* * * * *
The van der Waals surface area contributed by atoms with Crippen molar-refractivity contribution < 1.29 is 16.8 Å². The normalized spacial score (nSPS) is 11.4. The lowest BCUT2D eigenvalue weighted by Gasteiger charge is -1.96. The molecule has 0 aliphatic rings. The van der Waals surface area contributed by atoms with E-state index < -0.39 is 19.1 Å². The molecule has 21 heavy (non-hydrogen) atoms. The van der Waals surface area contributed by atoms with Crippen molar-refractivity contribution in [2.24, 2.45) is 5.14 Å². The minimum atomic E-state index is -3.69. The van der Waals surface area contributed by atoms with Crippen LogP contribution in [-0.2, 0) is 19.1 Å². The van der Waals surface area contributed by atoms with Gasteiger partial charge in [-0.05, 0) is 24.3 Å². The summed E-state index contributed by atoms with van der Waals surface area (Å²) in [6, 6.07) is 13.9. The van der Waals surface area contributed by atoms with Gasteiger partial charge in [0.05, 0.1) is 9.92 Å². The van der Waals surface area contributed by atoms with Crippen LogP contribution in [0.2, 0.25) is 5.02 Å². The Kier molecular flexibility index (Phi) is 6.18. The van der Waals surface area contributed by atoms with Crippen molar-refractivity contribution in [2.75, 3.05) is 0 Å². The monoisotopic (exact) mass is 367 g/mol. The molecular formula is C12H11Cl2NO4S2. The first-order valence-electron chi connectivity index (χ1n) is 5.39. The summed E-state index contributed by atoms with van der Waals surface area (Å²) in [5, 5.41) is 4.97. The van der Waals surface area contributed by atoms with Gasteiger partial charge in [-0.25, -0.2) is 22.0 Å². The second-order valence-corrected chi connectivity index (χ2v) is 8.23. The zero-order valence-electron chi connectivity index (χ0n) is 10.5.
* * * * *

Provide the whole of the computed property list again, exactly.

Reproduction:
The van der Waals surface area contributed by atoms with Crippen molar-refractivity contribution < 1.29 is 16.8 Å². The normalized spacial score (nSPS) is 11.4. The lowest BCUT2D eigenvalue weighted by Gasteiger charge is -1.96. The molecule has 0 aliphatic rings. The van der Waals surface area contributed by atoms with E-state index < -0.39 is 19.1 Å². The molecule has 21 heavy (non-hydrogen) atoms. The van der Waals surface area contributed by atoms with Crippen molar-refractivity contribution in [2.24, 2.45) is 5.14 Å². The minimum atomic E-state index is -3.69. The van der Waals surface area contributed by atoms with Crippen LogP contribution in [-0.2, 0) is 19.1 Å². The van der Waals surface area contributed by atoms with Gasteiger partial charge in [-0.05, 0) is 24.3 Å². The summed E-state index contributed by atoms with van der Waals surface area (Å²) in [6, 6.07) is 13.9. The van der Waals surface area contributed by atoms with Gasteiger partial charge in [0.05, 0.1) is 9.92 Å². The van der Waals surface area contributed by atoms with Crippen LogP contribution in [0.2, 0.25) is 5.02 Å². The Kier molecular flexibility index (Phi) is 6.18. The van der Waals surface area contributed by atoms with Crippen molar-refractivity contribution in [2.75, 3.05) is 0 Å². The monoisotopic (exact) mass is 367 g/mol. The molecular formula is C12H11Cl2NO4S2. The first-order valence-electron chi connectivity index (χ1n) is 5.39. The summed E-state index contributed by atoms with van der Waals surface area (Å²) in [5, 5.41) is 4.97. The van der Waals surface area contributed by atoms with Gasteiger partial charge in [-0.25, -0.2) is 22.0 Å². The second-order valence-corrected chi connectivity index (χ2v) is 8.23. The zero-order valence-electron chi connectivity index (χ0n) is 10.5.